It is difficult to overstate the dire economic situation that the UK is currently in - let’s look at three simple charts:
Brexit critics believe that the UK’s decision to leave the EU in 2016 has accelerated the already volatile economic situation. The Office for Budget Responsibility (OBR), Britain’s official finances watchdog has substantiated these claims. In an official report published on November 17th, the OBR stated: “The latest evidence suggests that Brexit has reduced both overall trade volumes and the number of trading relationships between U.K. and EU firms,”. That being said, few people buy into the idea that pursuing a Swiss-style relationship with the UK, will magically fix Britain’s economy: The UK has deep-rooted productivity issues, housing problems, a widening gap between London and the rest of the country, eroding welfare institutions, namely the National Health Service (NHS) - all trends which have been going on for years. Not to mention the very immediate financial repercussions of Liz Truss’ 44-day premiership. Still, Brexit is an obvious target, for anyone who was probably leaning Remain anyway.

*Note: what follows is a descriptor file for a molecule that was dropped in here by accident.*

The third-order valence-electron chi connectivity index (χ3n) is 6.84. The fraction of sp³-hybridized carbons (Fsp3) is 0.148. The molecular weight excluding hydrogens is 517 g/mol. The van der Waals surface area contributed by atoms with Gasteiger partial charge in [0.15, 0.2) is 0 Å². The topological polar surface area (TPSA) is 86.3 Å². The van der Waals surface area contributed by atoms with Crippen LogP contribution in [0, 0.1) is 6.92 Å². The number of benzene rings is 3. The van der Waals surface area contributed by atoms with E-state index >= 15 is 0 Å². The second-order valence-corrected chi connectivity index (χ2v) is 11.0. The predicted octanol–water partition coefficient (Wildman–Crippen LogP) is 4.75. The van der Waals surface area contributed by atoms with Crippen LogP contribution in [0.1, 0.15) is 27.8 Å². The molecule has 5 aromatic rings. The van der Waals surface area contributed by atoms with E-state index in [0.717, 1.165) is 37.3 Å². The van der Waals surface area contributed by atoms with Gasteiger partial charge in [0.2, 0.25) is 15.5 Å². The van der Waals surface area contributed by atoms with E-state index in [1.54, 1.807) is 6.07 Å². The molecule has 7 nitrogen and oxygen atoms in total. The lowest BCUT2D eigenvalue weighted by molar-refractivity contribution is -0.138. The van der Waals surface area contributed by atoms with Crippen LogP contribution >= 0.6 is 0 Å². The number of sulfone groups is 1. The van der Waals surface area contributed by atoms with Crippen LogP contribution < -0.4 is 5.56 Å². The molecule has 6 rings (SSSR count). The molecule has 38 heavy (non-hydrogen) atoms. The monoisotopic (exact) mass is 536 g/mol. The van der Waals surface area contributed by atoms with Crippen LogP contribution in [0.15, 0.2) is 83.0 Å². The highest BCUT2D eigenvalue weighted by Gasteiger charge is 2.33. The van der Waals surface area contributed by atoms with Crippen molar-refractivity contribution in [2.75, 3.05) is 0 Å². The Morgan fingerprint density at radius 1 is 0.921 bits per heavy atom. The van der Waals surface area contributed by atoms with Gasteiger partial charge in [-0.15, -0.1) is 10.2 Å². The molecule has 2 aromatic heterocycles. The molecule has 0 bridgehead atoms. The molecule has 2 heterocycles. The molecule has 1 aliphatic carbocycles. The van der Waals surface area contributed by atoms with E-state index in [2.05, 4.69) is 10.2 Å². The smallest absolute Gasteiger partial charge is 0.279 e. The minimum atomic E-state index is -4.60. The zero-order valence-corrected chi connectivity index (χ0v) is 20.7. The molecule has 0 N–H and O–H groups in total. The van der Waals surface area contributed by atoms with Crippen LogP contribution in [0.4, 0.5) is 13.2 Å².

More Governmental Hangovers and the appeal of regulatory alignment
Sunak has inherited an additional two headaches from his predecessors which have helped propel Brexit back into the center of public debate: The Northern Ireland Protocol and The Retained EU Law bill
The problem with both pieces of legislation is that they are impossible for Sunak to ignore: Northern Ireland has effectively been ruled by high-ranking civil servants since February because the unionist party, DUP, has refused to form a government while the Northern Ireland Protocol issue remains unresolved. Meanwhile, the Retained EU Laws Bill will sunset 3800 UK laws at the end of next year if lawmakers don’t step in. It is hard to say what the full consequences of these widespread regulatory vacuums would be, but one thing is certain; doing business between the UK and EU is not getting easier. At worst, the lack of a stable framework for cooperation between the UK and EU will amplify existing skepticism among financial services providers in London and foreign investors, and further destabilize the UK economy.
The worst thing to hit a Sunak premiership would be the triggering of a market response ala Truss’s mini-budget. It is not surprising, then, that Sunak might be tempted to air the idea that more EU regulatory alignment is on the horizon for Britain. Keeping up appearances towards the EU, even if no solid action plan for re-alignment is in the pipeline, goes a long way not to make markets panic.